Recently my wife an I found out that we are able to take a trip to Japan this year. I’m really excited, and of course me being me, I’ve started planning what Japanese related movies I will watch in preparation for our trip.

The first two movies that came to mind were Akira Kurosawa’s Seven Samurai and Sofia Coppola’s Lost in Translation. Both are fantastic movies for different reasons. Lost in Translation actually took me a little extra thought to grasp what the movie made me feel.

At first, I was viewing the whole movie from Bill Murray’s character, Bob’s, point of view. This is a fine way to view it, but it misses a lot of what I think is a main point of the movie. Because I am male, I automatically tried to identify with the male protagonist. What I failed to see from the first viewing was that Scarlet Johansson’s character, Charlotte, was giving me as much as Bob. Actually, I think we get to peer into her character moreso.

It’s interesting to look at the two movie posters for Lost in Translation. They both have the tagline “Everyone wants to be found,” but the one I saw in America and the one of the cover of my US version of the DVD is the Bill Murray picture. Most likely Hollywood was trying to bank on his performance and name recognition to get the average Caddy Shack fan to give the movie a chance. However, if I had seen the Scarlett Johansson poster, I think I would have picked up on her character a lot sooner. Way to go Hollywood.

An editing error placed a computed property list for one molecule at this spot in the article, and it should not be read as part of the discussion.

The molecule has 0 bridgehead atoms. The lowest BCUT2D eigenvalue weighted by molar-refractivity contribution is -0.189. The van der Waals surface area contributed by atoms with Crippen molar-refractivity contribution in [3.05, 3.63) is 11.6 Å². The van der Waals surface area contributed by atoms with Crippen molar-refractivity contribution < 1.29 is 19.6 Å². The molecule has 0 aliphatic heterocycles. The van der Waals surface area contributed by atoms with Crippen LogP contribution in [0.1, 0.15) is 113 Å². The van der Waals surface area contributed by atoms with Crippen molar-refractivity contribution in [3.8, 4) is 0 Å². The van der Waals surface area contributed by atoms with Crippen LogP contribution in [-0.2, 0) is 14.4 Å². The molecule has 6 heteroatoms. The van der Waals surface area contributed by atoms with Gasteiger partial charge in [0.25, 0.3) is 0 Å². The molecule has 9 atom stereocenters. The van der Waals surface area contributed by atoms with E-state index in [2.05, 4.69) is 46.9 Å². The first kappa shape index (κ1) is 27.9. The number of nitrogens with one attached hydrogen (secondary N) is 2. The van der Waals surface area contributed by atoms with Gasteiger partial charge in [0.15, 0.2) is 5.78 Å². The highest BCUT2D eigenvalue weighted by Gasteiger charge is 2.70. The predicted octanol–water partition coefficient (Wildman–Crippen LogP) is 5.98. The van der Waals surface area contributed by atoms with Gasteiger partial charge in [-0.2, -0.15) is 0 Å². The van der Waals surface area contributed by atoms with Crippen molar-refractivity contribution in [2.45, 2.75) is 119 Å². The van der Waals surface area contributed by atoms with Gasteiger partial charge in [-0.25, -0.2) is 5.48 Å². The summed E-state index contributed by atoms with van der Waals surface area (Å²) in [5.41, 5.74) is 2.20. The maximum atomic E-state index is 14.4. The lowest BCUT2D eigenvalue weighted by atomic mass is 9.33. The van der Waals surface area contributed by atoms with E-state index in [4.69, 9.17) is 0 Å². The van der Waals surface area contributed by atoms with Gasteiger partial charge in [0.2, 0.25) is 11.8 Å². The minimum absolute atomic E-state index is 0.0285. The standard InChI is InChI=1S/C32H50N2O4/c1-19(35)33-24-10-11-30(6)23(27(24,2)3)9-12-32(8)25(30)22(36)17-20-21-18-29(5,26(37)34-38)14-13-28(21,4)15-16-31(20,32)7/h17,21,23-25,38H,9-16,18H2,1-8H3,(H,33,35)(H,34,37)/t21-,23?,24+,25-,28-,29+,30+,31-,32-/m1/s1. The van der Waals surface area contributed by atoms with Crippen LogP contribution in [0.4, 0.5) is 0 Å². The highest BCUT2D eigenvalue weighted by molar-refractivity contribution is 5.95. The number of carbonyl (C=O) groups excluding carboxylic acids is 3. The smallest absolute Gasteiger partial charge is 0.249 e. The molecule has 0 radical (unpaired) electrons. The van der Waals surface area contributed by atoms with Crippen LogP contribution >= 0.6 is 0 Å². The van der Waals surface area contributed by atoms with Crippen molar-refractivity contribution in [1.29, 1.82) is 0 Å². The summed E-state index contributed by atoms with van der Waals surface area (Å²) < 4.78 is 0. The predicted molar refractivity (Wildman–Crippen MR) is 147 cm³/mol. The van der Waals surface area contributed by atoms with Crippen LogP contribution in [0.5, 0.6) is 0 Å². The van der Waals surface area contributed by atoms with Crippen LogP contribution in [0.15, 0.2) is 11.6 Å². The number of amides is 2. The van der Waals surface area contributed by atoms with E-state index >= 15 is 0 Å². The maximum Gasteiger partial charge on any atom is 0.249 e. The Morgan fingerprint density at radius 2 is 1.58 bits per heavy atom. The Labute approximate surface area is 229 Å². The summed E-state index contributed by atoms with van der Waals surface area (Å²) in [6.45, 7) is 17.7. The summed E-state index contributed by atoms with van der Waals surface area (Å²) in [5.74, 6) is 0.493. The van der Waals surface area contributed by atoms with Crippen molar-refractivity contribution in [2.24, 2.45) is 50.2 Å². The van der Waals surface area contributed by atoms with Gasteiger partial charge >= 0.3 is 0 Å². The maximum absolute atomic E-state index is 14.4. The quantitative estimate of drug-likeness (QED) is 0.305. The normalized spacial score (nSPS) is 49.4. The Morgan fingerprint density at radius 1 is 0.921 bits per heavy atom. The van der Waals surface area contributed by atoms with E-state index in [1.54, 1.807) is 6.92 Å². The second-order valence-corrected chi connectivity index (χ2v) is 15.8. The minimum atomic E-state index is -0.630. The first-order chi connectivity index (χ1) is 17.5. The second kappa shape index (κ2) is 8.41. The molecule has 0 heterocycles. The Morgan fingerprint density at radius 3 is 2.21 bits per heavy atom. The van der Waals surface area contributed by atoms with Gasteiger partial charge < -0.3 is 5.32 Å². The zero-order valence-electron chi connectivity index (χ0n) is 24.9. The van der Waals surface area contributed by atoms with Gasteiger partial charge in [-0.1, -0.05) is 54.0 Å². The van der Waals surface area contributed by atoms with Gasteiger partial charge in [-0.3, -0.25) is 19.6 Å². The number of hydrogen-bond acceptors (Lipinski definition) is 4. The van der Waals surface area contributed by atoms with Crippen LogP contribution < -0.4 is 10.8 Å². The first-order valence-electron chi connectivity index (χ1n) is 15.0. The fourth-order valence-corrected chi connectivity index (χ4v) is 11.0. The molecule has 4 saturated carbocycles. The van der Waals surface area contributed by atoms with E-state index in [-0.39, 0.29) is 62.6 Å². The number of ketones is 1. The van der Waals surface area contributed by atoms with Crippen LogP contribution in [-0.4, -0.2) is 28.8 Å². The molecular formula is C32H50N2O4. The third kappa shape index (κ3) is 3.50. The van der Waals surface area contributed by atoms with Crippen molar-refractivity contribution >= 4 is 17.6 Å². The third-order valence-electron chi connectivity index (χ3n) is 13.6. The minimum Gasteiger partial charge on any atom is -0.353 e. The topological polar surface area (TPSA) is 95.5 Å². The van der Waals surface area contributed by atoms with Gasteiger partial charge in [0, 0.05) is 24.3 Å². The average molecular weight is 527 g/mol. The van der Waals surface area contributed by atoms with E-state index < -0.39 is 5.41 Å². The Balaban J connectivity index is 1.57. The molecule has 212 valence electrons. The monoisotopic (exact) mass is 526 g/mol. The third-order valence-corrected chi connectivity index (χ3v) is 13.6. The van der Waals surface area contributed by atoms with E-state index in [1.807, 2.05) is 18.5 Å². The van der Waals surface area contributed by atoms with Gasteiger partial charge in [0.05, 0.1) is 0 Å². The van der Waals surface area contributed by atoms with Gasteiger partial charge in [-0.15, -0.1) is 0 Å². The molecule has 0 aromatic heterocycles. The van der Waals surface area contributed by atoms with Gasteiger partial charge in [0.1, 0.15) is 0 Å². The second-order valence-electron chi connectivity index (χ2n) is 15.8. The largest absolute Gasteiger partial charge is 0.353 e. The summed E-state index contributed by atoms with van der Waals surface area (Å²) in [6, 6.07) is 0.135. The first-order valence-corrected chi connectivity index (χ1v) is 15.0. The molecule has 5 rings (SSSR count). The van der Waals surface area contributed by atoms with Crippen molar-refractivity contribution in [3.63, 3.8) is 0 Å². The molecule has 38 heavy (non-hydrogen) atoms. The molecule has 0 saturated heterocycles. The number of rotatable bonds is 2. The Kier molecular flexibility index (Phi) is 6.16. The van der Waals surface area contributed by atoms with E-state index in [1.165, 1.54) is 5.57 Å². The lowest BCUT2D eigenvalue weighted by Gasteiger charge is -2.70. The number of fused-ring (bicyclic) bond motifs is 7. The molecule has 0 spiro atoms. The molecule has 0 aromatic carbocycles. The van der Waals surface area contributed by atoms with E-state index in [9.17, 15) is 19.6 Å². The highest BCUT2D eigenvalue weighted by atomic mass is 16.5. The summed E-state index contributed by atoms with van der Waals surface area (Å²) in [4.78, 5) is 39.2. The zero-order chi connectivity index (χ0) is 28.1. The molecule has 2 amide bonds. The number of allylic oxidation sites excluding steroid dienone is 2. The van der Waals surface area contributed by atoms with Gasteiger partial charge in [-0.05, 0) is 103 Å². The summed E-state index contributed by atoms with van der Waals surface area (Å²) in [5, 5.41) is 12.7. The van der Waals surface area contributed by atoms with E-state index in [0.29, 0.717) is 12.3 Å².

The line in the movie that made me start to see things from the female perspective, and is one of my favorite lines in the movie is when Charlotte says, “I tried taking pictures, but they were so mediocre. I guess every girl goes through a photography phase. You know, horses…taking pictures of your feet.”

I could never have written that line because I’ve never experienced that, but I have a lot of female friends who can identify with that statement.

This movie helped open my eyes to really see that the movie industry was really missing out by not having more female filmmakers. Sofia Coppola may not be the greatest, though I think she’s pretty darn good, but there is so much untapped potential out there. Not every movie needs to be thought up by a man.

Yes, I whole-heartedly believe that good ideas and good stories can come from anybody, male or female, but I also know that female experiences and social upbringing can be much different than us guys. At this point I’m rambling, but you get the idea. More movies by women.

Back to the Japan conversation. I checked out Akira Kurosawa’s Ran and Yojimbo from the library, and I plan to rewatch Lost in Translaton and Seven Samurai. I’m assuming I’ll throw Kill Bill in there just because. But what other movies would your recommend I see in preparation for a trip to Japan?

Spirited AwayTokyo StoryRashomonThe Bridge Over the River KwaiThe Last EmperorLetter From Iwo JimaPrincess Mononoke?

Just let me know.

Oh, and the comic might have a Japanese lean to it for the next few weeks? We’ll see 🙂